The wind will blow the snow around quite a bit tomorrow so travel will be difficult especially in the north.

The accumulating snow will extend south into the OKC metro area with a good 1-3 inches likley by late afternoon. Lesser amounts are expected farther south.

The snow will be out of central Oklahoma by late afternoon, and out of the state by 10 pm.

Rusty and Andy will be covering the storm very early tomorrow so make sure you tune in to Eyewitness News 5 starting at 5 am for all the latest on school closings and road conditions.


Snow & Blowing Snow Advisory
January 30, 2008

The National Weather Service has gone ahead and posted a Snow and Blowing Snow Advisory that will cover roughly the northwestern half of the state. This advisory will start in the far northwest late tonight, but for most of us will go from 6am-6pm Thursday. In northeastern Oklahoma, a Winter Storm Warning has been issued to go through late Thursday.

There are really two issues here. First will be the snow. We’ve been looking over the latest computer model forecasts. The disturbing trend is that they come in wetter. In response, we’re bringing our snowfall forecasts up. Northcentral and northeastern Oklahoma should see the highest amounts. This is where over 4 inches will fall. As you head into far northeastern Oklahoma, 8 inches could fall. Central Oklahoma, including OKC will run in the 1-3 inch range. A good rule of thumb–the further northeast you go, the higher the amounts. Southern Oklahoma could see a little snow, but not much.

What will make the situation worse will be our other issue–the wind. Winds will be northwest at 20 to 30 mph with higher gusts. The sum of the wind plus the snow will be blowing snow and snow drifts. The blowing snow will create near whiteout conditions. The drifts in northern Oklahoma will be 2-3 feet deep.

There will be travel problems along and north of I-40 Thursday. If you must travel into northern Oklahoma (and into Kansas, Missouri, etc.), be prepared and give yourself plenty of extra time.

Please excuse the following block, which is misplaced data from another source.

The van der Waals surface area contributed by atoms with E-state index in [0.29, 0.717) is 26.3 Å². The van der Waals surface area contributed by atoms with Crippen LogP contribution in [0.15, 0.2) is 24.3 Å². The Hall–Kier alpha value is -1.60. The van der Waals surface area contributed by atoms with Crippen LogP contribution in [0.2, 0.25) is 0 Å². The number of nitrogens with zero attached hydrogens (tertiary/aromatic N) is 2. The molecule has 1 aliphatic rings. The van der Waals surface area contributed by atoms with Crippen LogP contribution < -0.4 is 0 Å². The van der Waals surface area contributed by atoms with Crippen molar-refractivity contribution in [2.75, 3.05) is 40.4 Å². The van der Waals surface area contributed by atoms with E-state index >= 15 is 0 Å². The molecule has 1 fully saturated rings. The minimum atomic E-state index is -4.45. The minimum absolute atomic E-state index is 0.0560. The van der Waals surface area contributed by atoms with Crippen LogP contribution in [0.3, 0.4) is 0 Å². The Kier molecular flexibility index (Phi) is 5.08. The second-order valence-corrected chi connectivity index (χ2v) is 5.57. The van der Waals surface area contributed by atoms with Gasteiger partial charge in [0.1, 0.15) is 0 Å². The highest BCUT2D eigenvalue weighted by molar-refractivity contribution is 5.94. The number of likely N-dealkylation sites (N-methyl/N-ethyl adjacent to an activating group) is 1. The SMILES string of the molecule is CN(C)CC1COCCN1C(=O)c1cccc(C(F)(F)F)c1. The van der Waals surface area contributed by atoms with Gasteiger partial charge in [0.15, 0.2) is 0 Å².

Rick Mitchell will have the latest forecast tonight at 5, 6, and 10 on Eyewitness News 5.


Cold Front Blasts Through
January 29, 2008

Winds have gusted well over 50 mph today across much of the state as a cold front moved through. In a few cases, gusts have gone over 60 mph, kicking up dust, tree branches, small pets, and anything else that was not tied down. Thankfully the wind will die down this evening.

Tomorrow will be dry with sunshine, but guess what? The wind will come back. Not as strong as today, but high enough to keep the fire danger in the very high category. High temperatures tomorrow will be in the 40s and 50s.

The next storm system moves into the southern Plains Thursday with rain changing to snow. The models are in agreement that this storm will be a fast mover. They still differ on the exact details.

I’m thinking that there will be 6-8 hours of snow in the state Thursday producing a few inches especially north of I-40 and east of I-35, so roughly the northeast quarter of the state. Amounts elsewhere will be lighter. OKC metro amounts will be in the 1-2 inch category.

The storm is gone by Thursday night, with Friday being dry with highs in the 30s and 40s depending on snow cover.

Our weekend will be dry with highs mostly in the 50s. Another storm will move into our area for next Monday.


Hang On!
January 29, 2008